Thomas Keller: Too Nice for Top Chef

By Ben Miller

One thing that surprised me about this week’s episode of Top Chef was that the fourth judge ended up being Jerome Bocuse and not Thomas Keller who had made a special visit to the kitchen earlier in the show. Turns out, as Tom Colicchio notes on his Bravo blog, Keller’s basically too much of a nice guy to sink to the snarky lows (cough, Padma, cough) often seen at Judges’ Table:

One more note:  You may have noticed that Thomas Keller was at the meal but did not participate at the Judges’ Table. We tried to convince him to be there, but he decided against it, citing that he didn’t want to have to be negative towards the contestants.

Also, did anyone else notice Tom guffawing at the very end of the episode after something I believe it was Kevin said? It’s hidden in the back right of the frame while he’s shaking hands with the judges.



3 responses to “Thomas Keller: Too Nice for Top Chef

  1. I gotta say . . . this is as pleasant a piece of news as I could hope for. Chefs are geneally such surreal assholes that it is gratifying that the best one in America is that nice and supportive. Or, more truthfully, I am eager to believe Tom Colicchio because I want it to be true — although given Keller’s zen-like demeanor, it is an easy thing to believe. Of all the chefs I’ve met in person, he and Rick Bayless are pretty much the only male chefs I’d easily believe are decent people. But then I may be easily fooled.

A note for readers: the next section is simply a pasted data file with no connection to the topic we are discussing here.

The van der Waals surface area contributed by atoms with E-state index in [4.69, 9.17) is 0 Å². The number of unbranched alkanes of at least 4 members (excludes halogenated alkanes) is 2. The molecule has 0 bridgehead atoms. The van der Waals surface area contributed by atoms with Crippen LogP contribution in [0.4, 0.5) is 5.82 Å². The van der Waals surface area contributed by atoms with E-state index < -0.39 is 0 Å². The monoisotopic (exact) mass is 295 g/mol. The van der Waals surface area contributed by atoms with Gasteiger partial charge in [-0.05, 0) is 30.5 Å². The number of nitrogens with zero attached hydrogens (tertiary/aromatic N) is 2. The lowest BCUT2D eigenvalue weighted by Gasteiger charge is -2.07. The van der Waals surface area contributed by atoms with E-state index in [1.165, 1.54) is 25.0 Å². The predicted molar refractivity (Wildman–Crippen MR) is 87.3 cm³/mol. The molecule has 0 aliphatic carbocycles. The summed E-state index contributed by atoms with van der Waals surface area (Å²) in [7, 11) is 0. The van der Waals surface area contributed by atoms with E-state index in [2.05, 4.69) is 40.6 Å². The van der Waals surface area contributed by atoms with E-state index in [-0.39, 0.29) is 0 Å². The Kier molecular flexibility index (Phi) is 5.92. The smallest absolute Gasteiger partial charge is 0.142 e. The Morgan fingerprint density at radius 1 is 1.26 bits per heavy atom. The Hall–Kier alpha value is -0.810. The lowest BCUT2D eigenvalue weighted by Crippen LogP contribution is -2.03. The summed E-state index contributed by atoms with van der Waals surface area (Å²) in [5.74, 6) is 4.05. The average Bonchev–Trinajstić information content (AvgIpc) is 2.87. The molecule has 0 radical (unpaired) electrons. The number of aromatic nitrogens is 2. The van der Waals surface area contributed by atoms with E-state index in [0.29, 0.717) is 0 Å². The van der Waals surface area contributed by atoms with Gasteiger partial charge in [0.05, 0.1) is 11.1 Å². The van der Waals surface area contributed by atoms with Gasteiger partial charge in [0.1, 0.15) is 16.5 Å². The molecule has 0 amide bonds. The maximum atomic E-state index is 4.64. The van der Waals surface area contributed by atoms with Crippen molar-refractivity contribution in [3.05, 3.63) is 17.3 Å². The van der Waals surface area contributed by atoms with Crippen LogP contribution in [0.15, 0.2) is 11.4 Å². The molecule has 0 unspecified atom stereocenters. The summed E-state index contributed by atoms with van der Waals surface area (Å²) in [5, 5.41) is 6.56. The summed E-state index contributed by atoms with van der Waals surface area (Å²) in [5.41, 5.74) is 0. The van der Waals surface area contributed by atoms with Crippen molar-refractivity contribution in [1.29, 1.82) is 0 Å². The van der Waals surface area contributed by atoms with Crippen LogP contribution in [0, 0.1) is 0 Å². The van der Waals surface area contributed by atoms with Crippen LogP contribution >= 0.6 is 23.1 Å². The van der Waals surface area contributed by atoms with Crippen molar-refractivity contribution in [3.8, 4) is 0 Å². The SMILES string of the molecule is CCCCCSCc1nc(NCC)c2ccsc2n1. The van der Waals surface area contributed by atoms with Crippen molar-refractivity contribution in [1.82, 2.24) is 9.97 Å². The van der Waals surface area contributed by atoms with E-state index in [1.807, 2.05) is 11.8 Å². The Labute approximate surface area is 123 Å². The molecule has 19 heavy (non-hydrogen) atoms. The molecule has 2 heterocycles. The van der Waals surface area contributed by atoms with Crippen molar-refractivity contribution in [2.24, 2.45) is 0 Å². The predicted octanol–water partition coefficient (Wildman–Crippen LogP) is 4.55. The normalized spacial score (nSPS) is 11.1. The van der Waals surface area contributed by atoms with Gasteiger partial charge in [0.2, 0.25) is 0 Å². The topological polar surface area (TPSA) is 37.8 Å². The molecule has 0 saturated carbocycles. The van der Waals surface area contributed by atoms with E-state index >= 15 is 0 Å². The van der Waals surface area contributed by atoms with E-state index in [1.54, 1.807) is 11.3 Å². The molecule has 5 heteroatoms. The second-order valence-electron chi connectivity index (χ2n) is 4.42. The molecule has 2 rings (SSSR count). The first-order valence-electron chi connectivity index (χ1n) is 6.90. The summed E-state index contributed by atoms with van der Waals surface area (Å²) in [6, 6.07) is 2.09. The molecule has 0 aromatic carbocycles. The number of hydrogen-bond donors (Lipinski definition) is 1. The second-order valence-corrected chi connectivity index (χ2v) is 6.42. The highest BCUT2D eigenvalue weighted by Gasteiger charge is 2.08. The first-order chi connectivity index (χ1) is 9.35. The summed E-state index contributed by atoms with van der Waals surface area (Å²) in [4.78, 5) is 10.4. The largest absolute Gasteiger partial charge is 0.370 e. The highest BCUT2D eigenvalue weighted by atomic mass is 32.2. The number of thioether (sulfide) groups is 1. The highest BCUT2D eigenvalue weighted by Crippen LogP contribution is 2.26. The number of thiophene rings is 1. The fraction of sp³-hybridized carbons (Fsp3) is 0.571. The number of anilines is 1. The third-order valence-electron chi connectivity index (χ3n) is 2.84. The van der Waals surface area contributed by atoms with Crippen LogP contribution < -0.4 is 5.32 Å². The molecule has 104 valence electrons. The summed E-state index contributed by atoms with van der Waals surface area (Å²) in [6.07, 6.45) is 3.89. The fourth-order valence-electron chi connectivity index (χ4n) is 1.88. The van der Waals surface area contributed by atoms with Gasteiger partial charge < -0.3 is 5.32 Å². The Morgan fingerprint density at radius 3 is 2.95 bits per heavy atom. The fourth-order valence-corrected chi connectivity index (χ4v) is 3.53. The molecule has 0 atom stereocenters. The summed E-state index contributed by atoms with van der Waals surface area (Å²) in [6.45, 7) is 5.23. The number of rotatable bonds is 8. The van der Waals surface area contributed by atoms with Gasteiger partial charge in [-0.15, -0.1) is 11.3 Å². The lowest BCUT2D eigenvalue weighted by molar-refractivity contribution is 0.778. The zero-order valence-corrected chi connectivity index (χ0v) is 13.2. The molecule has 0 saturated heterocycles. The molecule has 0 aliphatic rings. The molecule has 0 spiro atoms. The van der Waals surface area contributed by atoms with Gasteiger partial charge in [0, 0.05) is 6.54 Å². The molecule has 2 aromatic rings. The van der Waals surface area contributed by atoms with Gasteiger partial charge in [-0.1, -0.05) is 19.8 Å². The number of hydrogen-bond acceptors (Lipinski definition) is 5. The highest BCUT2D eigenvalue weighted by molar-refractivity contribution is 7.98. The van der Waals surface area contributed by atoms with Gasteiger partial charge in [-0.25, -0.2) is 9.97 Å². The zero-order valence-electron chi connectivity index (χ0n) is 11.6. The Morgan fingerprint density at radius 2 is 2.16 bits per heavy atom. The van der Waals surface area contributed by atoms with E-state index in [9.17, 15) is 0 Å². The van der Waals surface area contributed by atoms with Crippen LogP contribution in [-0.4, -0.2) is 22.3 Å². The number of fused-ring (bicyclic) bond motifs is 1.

2. Keller shouldn’t do anything he isn’t comfortable with. That wouldn’t be good TV in this case.

    However, to the previous commenter, honestly judging the chefs doesn’t necessarily mean being you are being an asshole. The only way for them to get better is through honest, straight forward criticism.

  3. GL, while I agree that chefs would get better through, as you say, honest straight forward criticism, I think that might be less true considering this challenge. I don’t think that there’s a single problem anyone had that could not have been completely cured by honest, straight forward more time. Not a lot you can tell someone — and not a lot they can learn from you — if everything you say has to be prefaced by “you needed a little more time.”

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